"That was the last straw for me ... I said to Pamela, 'right, it's no good talking about it; someone's got to do it'."

The proposed facility would be capable of hosting small ensemble recitals and high-calibre national and international exhibitions in three separate galleries, as well as offering activity space for the arts and a small sculpture garden.

An education centre would be a key component.

"Not only for primary and secondary students but also for adults. People like to learn about art," Ms McBride said.

"They did a survey in Australia that showed more people go to art galleries on the weekends than sporting events."

While Mr Charrington was unable to offer a cost estimate for the facility yet, necessary features such as climate control, lighting and security would make it a multimillion-dollar project.

The bulk of the funding for the art gallery would come from private donors and community trusts.

He was confident the gallery proposal would attract funders, whose input could be acknowledged via gallery or exhibition room naming rights.

"It's a once-in-a-hundred-years' opportunity ... How often do public galleries get built? Not too often.

"In the first half of the year, I think we'll get a good idea of the sort of money we're going to attract."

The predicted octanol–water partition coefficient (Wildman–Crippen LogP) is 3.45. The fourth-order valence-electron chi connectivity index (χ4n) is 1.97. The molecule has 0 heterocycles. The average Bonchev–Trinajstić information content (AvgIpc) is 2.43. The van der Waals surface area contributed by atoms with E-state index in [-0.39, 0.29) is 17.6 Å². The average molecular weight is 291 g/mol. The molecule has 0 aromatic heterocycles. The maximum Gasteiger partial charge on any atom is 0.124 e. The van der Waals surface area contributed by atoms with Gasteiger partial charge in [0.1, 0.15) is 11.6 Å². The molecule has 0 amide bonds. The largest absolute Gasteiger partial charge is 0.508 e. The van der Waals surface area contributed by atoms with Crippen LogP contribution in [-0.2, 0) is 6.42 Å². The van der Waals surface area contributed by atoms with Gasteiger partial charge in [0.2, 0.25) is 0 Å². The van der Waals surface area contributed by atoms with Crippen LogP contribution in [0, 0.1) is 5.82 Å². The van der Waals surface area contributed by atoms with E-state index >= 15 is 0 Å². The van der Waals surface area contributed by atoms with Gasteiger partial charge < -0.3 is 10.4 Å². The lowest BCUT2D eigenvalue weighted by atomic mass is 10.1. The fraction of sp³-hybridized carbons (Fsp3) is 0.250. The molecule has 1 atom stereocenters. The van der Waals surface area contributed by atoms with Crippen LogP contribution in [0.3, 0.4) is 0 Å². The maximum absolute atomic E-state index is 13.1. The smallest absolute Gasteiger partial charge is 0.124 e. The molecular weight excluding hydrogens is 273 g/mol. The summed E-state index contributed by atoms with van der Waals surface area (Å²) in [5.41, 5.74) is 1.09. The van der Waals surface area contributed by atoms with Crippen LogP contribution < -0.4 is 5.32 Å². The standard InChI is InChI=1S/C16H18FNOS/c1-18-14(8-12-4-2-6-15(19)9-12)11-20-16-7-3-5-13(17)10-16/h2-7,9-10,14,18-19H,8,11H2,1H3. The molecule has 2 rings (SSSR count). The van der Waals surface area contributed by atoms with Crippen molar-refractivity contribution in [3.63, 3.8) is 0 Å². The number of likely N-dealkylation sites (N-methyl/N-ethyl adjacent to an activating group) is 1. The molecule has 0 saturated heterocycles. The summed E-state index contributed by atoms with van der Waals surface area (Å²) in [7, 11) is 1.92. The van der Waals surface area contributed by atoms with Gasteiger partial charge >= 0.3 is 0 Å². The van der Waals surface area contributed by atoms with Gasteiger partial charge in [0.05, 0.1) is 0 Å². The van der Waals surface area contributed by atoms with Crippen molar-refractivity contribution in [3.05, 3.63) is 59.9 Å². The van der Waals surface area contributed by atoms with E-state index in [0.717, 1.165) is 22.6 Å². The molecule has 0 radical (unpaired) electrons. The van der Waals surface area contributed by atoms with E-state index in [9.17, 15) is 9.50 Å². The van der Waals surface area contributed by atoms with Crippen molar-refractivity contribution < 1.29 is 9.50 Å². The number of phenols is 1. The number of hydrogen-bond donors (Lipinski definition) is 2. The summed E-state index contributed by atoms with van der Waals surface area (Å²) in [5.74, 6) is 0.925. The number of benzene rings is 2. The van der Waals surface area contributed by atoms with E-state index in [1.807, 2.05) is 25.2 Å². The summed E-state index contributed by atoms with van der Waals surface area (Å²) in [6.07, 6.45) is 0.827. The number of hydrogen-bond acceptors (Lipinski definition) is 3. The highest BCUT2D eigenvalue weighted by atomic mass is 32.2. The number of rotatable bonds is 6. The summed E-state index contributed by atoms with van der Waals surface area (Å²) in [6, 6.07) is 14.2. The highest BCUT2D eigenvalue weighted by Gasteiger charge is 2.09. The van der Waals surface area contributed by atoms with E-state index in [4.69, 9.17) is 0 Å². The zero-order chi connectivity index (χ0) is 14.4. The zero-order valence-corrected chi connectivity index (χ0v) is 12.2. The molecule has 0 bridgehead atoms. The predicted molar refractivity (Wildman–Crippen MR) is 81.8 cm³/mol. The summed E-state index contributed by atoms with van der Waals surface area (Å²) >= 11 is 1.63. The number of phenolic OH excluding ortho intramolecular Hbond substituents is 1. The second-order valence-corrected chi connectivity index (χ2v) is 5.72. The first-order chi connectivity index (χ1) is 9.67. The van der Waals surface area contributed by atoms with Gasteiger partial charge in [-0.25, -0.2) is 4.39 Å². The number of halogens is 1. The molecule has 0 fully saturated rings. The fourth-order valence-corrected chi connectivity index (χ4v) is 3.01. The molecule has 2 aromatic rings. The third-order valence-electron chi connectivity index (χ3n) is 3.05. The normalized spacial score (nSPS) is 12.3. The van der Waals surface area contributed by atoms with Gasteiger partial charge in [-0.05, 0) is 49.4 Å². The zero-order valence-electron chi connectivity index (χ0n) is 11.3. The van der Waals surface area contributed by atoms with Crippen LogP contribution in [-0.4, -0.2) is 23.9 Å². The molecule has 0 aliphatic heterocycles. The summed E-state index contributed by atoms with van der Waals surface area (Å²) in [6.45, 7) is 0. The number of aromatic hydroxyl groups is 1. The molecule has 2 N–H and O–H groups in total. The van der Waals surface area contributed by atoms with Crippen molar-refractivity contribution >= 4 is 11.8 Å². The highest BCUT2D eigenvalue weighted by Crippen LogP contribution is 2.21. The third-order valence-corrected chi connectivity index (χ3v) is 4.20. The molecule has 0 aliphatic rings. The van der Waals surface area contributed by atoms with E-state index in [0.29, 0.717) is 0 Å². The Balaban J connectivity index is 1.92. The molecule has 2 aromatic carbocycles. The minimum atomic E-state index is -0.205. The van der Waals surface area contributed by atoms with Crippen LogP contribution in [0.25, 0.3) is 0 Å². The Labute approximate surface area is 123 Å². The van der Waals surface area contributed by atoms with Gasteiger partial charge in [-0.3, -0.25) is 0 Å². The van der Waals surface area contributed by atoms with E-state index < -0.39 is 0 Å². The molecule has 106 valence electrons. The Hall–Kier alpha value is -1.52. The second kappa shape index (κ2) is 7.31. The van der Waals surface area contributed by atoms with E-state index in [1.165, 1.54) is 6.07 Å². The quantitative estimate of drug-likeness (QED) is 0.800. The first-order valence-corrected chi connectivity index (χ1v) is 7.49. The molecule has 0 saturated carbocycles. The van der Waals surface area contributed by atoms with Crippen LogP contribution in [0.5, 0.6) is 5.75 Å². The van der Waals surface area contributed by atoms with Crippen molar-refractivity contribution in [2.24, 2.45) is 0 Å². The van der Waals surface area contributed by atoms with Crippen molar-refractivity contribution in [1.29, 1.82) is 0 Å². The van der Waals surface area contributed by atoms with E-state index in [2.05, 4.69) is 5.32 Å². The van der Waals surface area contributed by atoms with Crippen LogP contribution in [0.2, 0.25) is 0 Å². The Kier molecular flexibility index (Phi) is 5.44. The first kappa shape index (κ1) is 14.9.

Already, about $25,000 worth of professional advice and input had been offered free of charge by lawyers, accountants, architects, surveyors, public relations specialists and printing services.

"I've been incredibly touched by it [the support] and I think that just is proof of the support for this type of project, because there's a huge benefit for this town if this gets off the ground.

"If I had the money I'd build the thing myself ... That's how strongly I feel about it."

Mr Charrington said other regional galleries in the South Island were generally not purpose-built.

"By building a specifically designed gallery there's no compromises and, obviously, being new, we've got all the modern technology in terms of lighting, climate control and security, which will allow us to have quality exhibitions from anywhere.

"I would like to think, if we get this built, it will be the best regional gallery, certainly in the South Island."

The couple said, although Wanaka offered plenty of visitor attractions, "cerebral" or "cultural" activities were lacking.

"We think this will fill that void," Mr Charrington said.

"Build it and they will come, there's no doubt about that."

If the project became a reality, it was hoped a "friends of the gallery" society would eventually be established to acquire artwork, so in time the gallery would have its own permanent collection, largely through gifts and bequests.

Room rental and gallery admission fees would help fund the facility.

"It's our little baby at the moment, but once it gets down the track, I'm hoping that it grows up and it becomes a great community asset," Mr Charrington said.

And the Angus painting?

"If we got the gallery built, I would like to think they might loan it to us."